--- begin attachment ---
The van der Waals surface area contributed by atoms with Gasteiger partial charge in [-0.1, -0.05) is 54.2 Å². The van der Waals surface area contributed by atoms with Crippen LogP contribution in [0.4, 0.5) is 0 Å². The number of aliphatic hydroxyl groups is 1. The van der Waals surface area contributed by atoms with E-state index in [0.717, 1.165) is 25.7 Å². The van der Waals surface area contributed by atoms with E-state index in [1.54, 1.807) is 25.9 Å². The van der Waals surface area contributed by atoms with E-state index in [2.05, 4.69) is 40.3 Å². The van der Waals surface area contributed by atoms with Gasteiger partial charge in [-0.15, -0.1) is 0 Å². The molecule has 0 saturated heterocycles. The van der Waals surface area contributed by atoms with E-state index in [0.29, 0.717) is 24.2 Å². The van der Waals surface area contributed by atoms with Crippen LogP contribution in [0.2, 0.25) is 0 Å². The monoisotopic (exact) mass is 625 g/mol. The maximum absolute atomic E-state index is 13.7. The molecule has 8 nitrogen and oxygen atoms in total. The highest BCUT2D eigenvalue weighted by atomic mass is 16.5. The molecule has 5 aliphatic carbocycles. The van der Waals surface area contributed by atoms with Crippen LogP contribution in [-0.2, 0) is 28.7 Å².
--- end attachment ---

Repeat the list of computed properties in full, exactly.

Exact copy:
The van der Waals surface area contributed by atoms with Gasteiger partial charge in [-0.1, -0.05) is 54.2 Å². The van der Waals surface area contributed by atoms with Crippen LogP contribution in [0.4, 0.5) is 0 Å². The number of aliphatic hydroxyl groups is 1. The van der Waals surface area contributed by atoms with E-state index in [0.717, 1.165) is 25.7 Å². The van der Waals surface area contributed by atoms with E-state index in [1.54, 1.807) is 25.9 Å². The van der Waals surface area contributed by atoms with E-state index in [2.05, 4.69) is 40.3 Å². The van der Waals surface area contributed by atoms with Gasteiger partial charge in [-0.15, -0.1) is 0 Å². The molecule has 0 saturated heterocycles. The van der Waals surface area contributed by atoms with E-state index in [0.29, 0.717) is 24.2 Å². The van der Waals surface area contributed by atoms with Crippen LogP contribution in [0.2, 0.25) is 0 Å². The monoisotopic (exact) mass is 625 g/mol. The maximum absolute atomic E-state index is 13.7. The molecule has 8 nitrogen and oxygen atoms in total. The highest BCUT2D eigenvalue weighted by atomic mass is 16.5. The molecule has 5 aliphatic carbocycles. The van der Waals surface area contributed by atoms with Crippen LogP contribution in [-0.2, 0) is 28.7 Å².